SONA and the business front

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Ej Lopez

Ej Lopez

Although late in the day to still discuss about it or further “whip” the already black and blue State of the Nation Address (SONA) last Monday, there are areas that may have been addressed or not yet pertinent to the current essentials in the economic and business front.

President Benigno Aquino 3rd has focused so much on the microeconomic component, yet indirectly related to the furtherance and growth of the economy. The so-called “creditable” accomplishments of police enforcers, the criminal activities of our local police forces which should have been better left to the expert handling of local police agencies, were unnecessarily highlighted. It should be borne in mind, that this was an annual report of the chief executive meant to echo the macro performance of the nation in the past fiscal year. In the political and economic fields, positive reviews should have been highlighted that would encourage development. The objective is to please all sectors of the society. Instead, personal achievements that were actually part of the duties and responsibilities of the chief executive were recounted. More important factors like the real state of the nation, which should have been heavily centered on the economy, seem to have been overlooked. Potential investors looking for basis to strengthen their decision to do business locally are left in a quandary. Except for the consistently encouraging trust ratings, investors are left to fend for themselves. In the long run, it could create a backlash in our desire to attract investors, because local economic stability should stand on solid grounds and not mere perception.

The President’s annual report should have given so much hope on the economic development and ought to be apolitically approached, and considered by whoever will take over the helm of power from him in 2016. Many times interrupted by his trademark stuttering, perhaps brought by his enthusiasm of bringing at once his message to the public, the President failed to deliver the missive of what the real state of the economy and the nation was. The only consolation that we are pinning our hopes on is the continued positive ratings we have, as far as the business environment is concerned. Although not perfectly stable, the economy is getting its strength from the continued optimistic stance of the business and the citizens as a whole.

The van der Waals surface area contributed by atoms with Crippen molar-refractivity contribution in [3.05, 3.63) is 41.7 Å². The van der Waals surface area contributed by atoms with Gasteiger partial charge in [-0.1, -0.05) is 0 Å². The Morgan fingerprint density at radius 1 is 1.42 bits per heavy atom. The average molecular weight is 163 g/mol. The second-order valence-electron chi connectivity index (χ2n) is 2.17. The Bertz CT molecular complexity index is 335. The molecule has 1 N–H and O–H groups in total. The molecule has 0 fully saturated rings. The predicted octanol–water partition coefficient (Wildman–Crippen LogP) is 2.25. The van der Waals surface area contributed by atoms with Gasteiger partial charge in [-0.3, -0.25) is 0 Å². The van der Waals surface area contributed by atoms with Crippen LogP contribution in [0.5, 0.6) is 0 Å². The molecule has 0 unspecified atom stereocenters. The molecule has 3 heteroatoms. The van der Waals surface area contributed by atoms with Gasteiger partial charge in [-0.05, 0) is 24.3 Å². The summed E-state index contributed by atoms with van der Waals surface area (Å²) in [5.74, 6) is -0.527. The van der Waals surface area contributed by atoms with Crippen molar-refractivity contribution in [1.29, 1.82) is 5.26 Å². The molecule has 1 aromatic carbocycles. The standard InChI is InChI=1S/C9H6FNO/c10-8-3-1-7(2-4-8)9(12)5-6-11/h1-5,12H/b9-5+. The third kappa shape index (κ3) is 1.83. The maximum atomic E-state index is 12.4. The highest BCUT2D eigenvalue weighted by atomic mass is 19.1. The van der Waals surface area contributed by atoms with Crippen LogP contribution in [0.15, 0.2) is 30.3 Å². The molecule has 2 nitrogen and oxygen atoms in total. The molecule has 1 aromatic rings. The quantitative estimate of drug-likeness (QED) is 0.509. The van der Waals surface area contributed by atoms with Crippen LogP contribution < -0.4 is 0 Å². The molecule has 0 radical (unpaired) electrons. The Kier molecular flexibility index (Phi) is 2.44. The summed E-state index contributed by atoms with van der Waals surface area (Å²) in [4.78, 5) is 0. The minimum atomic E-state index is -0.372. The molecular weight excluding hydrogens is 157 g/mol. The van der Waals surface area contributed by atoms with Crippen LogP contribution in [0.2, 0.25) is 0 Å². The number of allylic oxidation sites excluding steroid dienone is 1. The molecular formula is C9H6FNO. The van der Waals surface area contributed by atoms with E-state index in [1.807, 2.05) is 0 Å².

The President’s delivery of his SONA was made more significant this year and the past years, because it was done in the vernacular therefore making it comprehensible to the locals. But it would have been doubly significant had the President delivered it in the English language for the sake of foreign investors who we are more after, because of their essential participation to our economic growth and development. It would have been more circumspect for the President to deliver it in English as what others before him had done, in order not to isolate other nationalities who would have wanted to hear the state of the nation direct from the President. Despite the availability of translations, it would have been more cordial and friendly for the President to deliver it the traditional way. I surmise that it would have been more positively perceived by “would-be” investors had the SONA been delivered in English.

Despite the numerous rhetoric’s delivered by the President, in which some have to be empirically realized and verified, the centerpiece of his SONA is primarily geared toward the agricultural sector and its development. The President is on the right track in his thrust of prioritizing this area, because around 60 percent of our employment depends on the agricultural sector.

Stocks are upbeat
Perhaps buoyed by the much-awaited SONA of the President regardless of its content, it added to the upbeat mood of the stock market. This is an essential political indicator of financial market movement, for as long as it doesn’t antagonize other components of growth. Despite the relative vagueness in its essence, the optimistic mood in the predominantly bullish market has helped the benchmark stock index rebound from the downside. Overall, optimism in the Asian economies is another factor that fueled the upbeat mood, and added to the local bourse’s positive mood, creating temporary stability to local shares and the market as a whole.

Although the SONA did not clearly outlined the macroeconomic priorities, in contrast to what others have perceived, the local economic movement is stabilized by turn of events that includes investors’ optimism, which seems to be built-in in the current leadership. This to a greater extent has been complemented by the recovery of the Asian market and the roller coaster state of the United States economy. Despite the protracted bullish mood in the local market, the economy will remain shaky, because it doesn’t augur well with other indicators like employment, which includes underemployment and the sticky issue on hunger incidence which remains unresolved.

If there is any consolation, however, the collective support of both houses of Congress added to the consumers and investor’s confidence, that remain unperturbed, which will push the economy further forward and hopefully achieve the long aspired dream of the country to become a tiger economy.

For comments email: doc.ejlopez@gmail.com with cc to: opinion@manilatimes.net.

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